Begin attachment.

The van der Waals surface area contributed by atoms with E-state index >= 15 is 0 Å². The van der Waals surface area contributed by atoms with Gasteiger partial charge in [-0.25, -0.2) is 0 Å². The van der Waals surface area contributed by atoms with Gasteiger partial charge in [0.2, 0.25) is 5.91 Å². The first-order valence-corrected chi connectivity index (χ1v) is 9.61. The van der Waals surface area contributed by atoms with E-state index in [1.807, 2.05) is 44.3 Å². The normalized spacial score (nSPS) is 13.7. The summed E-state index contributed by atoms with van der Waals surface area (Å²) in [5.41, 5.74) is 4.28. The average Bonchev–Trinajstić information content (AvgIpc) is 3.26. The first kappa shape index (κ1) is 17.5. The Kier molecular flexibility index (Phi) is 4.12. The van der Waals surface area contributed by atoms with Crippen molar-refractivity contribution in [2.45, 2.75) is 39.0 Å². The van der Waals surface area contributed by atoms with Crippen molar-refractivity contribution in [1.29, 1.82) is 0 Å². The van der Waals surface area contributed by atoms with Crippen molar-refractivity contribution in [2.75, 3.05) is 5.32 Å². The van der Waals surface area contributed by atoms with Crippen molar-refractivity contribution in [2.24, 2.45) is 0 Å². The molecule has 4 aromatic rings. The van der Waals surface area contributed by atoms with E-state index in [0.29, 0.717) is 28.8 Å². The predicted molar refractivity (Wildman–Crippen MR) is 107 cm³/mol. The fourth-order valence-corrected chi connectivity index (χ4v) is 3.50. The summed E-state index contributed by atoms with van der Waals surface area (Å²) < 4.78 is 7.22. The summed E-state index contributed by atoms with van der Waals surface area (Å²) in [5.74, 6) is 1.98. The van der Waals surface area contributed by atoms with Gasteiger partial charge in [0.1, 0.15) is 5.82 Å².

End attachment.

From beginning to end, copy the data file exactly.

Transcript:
The van der Waals surface area contributed by atoms with E-state index >= 15 is 0 Å². The van der Waals surface area contributed by atoms with Gasteiger partial charge in [-0.25, -0.2) is 0 Å². The van der Waals surface area contributed by atoms with Gasteiger partial charge in [0.2, 0.25) is 5.91 Å². The first-order valence-corrected chi connectivity index (χ1v) is 9.61. The van der Waals surface area contributed by atoms with E-state index in [1.807, 2.05) is 44.3 Å². The normalized spacial score (nSPS) is 13.7. The summed E-state index contributed by atoms with van der Waals surface area (Å²) in [5.41, 5.74) is 4.28. The average Bonchev–Trinajstić information content (AvgIpc) is 3.26. The first kappa shape index (κ1) is 17.5. The Kier molecular flexibility index (Phi) is 4.12. The van der Waals surface area contributed by atoms with Crippen molar-refractivity contribution in [2.45, 2.75) is 39.0 Å². The van der Waals surface area contributed by atoms with Crippen molar-refractivity contribution in [1.29, 1.82) is 0 Å². The van der Waals surface area contributed by atoms with Crippen molar-refractivity contribution in [2.75, 3.05) is 5.32 Å². The van der Waals surface area contributed by atoms with Crippen molar-refractivity contribution in [2.24, 2.45) is 0 Å². The molecule has 4 aromatic rings. The van der Waals surface area contributed by atoms with E-state index in [0.29, 0.717) is 28.8 Å². The predicted molar refractivity (Wildman–Crippen MR) is 107 cm³/mol. The fourth-order valence-corrected chi connectivity index (χ4v) is 3.50. The summed E-state index contributed by atoms with van der Waals surface area (Å²) < 4.78 is 7.22. The summed E-state index contributed by atoms with van der Waals surface area (Å²) in [5.74, 6) is 1.98. The van der Waals surface area contributed by atoms with Gasteiger partial charge in [0.1, 0.15) is 5.82 Å².